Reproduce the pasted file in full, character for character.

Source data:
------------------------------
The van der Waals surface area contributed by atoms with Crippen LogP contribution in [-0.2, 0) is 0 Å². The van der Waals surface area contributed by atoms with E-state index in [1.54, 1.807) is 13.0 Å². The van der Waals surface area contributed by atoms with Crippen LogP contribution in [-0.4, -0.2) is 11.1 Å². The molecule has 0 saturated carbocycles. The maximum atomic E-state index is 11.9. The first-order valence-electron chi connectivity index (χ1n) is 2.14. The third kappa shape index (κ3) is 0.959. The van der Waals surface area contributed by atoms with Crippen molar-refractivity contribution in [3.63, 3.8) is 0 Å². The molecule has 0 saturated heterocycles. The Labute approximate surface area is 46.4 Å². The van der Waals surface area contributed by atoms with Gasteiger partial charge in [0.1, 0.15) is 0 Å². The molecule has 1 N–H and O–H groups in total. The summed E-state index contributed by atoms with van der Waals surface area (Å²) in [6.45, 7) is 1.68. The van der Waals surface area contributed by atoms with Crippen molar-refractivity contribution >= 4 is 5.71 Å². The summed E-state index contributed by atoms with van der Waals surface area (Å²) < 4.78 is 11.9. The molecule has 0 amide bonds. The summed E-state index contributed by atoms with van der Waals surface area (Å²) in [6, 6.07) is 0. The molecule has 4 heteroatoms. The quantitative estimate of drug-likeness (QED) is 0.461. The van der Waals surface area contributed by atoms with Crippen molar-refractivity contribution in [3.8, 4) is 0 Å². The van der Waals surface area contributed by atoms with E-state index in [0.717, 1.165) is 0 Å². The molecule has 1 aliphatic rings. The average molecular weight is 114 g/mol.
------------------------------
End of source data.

The van der Waals surface area contributed by atoms with Crippen LogP contribution in [-0.2, 0) is 0 Å². The van der Waals surface area contributed by atoms with E-state index in [1.54, 1.807) is 13.0 Å². The van der Waals surface area contributed by atoms with Crippen LogP contribution in [-0.4, -0.2) is 11.1 Å². The molecule has 0 saturated carbocycles. The maximum atomic E-state index is 11.9. The first-order valence-electron chi connectivity index (χ1n) is 2.14. The third kappa shape index (κ3) is 0.959. The van der Waals surface area contributed by atoms with Crippen molar-refractivity contribution in [3.63, 3.8) is 0 Å². The molecule has 0 saturated heterocycles. The Labute approximate surface area is 46.4 Å². The van der Waals surface area contributed by atoms with Gasteiger partial charge in [0.1, 0.15) is 0 Å². The molecule has 1 N–H and O–H groups in total. The summed E-state index contributed by atoms with van der Waals surface area (Å²) in [6.45, 7) is 1.68. The van der Waals surface area contributed by atoms with Crippen molar-refractivity contribution >= 4 is 5.71 Å². The summed E-state index contributed by atoms with van der Waals surface area (Å²) < 4.78 is 11.9. The molecule has 0 amide bonds. The summed E-state index contributed by atoms with van der Waals surface area (Å²) in [6, 6.07) is 0. The molecule has 4 heteroatoms. The quantitative estimate of drug-likeness (QED) is 0.461. The van der Waals surface area contributed by atoms with Crippen molar-refractivity contribution in [3.8, 4) is 0 Å². The van der Waals surface area contributed by atoms with E-state index in [0.717, 1.165) is 0 Å². The molecule has 1 aliphatic rings. The average molecular weight is 114 g/mol.